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Department of Chemical Engineering and Biotechnology

 
Geochemistry of silicate-rich rocks can curtail spreading of carbon dioxide in subsurface aquifers

Natural geochemical reactions can delay or prevent the spreading of carbon dioxide in subsurface aquifers, according to new research done in the Department of Chemical Engineering and Biotechnology. The study, published in the Nature Communications on 11 December 2014, shows that distinct regimes of CO2 transport may occur in deep saline rock formations, depending on the geochemical reactions between dissolved CO2 and the porous rock formation. The work is co-authored by Silvana Cardoso, Reader in Fluid Mechanics and the Environment, and Jeanne Andres, who completed her PhD study in the Department in 2013.

Pools of carbon dioxide are found in natural geological accumulations and in engineered storage in saline aquifers. It has been thought that once this CO2 dissolves in the formation water, making it denser, convection streams will transport it efficiently to depth, but this may not be so. The study assesses theoretically and experimentally the impact of natural chemical reactions between the dissolved CO2 and the rock formation on the convection streams in the subsurface. The researchers show that, while in carbonate rocks the streaming of dissolved carbon dioxide persists, the chemical interactions in silicate-rich rocks may curb this transport drastically and even inhibit it altogether. These results challenge our view of carbon sequestration and dissolution rates in the subsurface, suggesting that pooled carbon dioxide may remain in the shallower regions of the formation for hundreds to thousands of years. The deeper regions of the reservoir can remain virtually carbon free.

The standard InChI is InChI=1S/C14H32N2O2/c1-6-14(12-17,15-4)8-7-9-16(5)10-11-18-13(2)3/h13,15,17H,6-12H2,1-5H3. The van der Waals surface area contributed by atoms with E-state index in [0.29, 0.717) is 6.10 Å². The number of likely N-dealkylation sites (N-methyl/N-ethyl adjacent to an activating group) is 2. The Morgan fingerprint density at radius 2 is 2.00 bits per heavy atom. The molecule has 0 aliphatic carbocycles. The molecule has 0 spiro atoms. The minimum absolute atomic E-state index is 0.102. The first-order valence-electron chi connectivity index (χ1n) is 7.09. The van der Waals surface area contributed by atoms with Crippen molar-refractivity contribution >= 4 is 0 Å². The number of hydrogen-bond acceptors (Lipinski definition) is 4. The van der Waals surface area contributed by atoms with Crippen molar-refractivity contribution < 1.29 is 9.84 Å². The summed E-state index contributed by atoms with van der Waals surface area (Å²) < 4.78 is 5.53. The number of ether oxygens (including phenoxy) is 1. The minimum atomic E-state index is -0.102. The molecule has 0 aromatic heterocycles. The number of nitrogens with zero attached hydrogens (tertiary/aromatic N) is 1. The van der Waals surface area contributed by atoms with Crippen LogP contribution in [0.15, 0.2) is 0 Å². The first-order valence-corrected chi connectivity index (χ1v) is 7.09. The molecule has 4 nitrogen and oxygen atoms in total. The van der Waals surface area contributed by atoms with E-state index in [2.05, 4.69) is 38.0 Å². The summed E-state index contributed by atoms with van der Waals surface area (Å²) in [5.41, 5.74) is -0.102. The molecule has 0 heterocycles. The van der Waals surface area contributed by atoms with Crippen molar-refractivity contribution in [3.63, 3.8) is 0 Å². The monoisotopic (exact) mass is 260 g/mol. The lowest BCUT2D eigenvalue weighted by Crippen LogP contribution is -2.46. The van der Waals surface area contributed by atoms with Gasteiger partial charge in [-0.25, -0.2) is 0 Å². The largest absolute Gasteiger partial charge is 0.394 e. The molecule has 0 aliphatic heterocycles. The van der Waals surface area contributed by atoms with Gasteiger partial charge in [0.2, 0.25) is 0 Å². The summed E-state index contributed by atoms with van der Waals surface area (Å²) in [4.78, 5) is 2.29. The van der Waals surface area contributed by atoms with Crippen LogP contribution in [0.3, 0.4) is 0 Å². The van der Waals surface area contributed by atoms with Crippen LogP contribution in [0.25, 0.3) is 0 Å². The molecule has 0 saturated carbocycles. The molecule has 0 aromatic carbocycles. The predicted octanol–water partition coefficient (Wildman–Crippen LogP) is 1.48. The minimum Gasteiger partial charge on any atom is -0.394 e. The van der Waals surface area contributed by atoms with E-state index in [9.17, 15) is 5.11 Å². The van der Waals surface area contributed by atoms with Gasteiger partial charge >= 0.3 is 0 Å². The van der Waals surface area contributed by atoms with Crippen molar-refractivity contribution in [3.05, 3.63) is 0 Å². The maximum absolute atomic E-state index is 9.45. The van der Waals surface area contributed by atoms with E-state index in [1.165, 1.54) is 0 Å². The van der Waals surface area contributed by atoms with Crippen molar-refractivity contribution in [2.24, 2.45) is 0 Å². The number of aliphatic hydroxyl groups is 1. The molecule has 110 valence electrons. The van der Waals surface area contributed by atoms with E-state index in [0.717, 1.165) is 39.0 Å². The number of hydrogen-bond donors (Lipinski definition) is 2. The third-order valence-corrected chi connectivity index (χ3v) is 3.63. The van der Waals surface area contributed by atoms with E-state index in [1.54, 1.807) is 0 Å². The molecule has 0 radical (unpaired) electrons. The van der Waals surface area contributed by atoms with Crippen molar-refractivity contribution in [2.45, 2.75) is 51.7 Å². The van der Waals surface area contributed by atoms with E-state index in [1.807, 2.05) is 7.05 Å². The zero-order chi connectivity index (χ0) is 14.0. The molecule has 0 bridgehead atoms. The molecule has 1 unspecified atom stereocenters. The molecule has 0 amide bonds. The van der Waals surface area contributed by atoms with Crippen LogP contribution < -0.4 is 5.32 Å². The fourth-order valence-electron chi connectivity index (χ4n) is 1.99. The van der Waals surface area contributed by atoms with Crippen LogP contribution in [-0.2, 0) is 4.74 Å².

Figure 1. Sequence of photographs showing the evolution of the pink diffusive boundary layer formed by the reaction of phenolphthalein in MIBK (top layer) with aqueous sodium hydroxide (bottom layer) in a Hele-Shaw cell.  The phenolphthalein mimics carbon

"The behaviour of carbon dioxide depends strongly on the chemical composition of the rock formation. For example, our results suggest that for a rock matrix rich in calcium feldspar, the convection streams may be completely shut-off in a short period of only two months after onset of motion. After this, the carbon dioxide will be transported to depth by much slower diffusional processes.

This finding has important practical implications for storage of carbon dioxide in saline aquifers, enabling informed screening of the most effective sites," said Silvana Cardoso, Reader in Fluid Mechanics and the Environment.

The researchers use a combination of simple laboratory experiments and mathematical analysis to establish the basic interaction between fluid flow and chemical kinetics in a deep porous medium. The work demonstrates how some geochemical reactions may assist the spreading of dissolved carbon dioxide, while other reactions may curtail it.

Nature Communications is a multidisciplinary journal of the Nature Publishing Group that publishes high-quality research from all areas of the natural sciences. The paper is available to view online.

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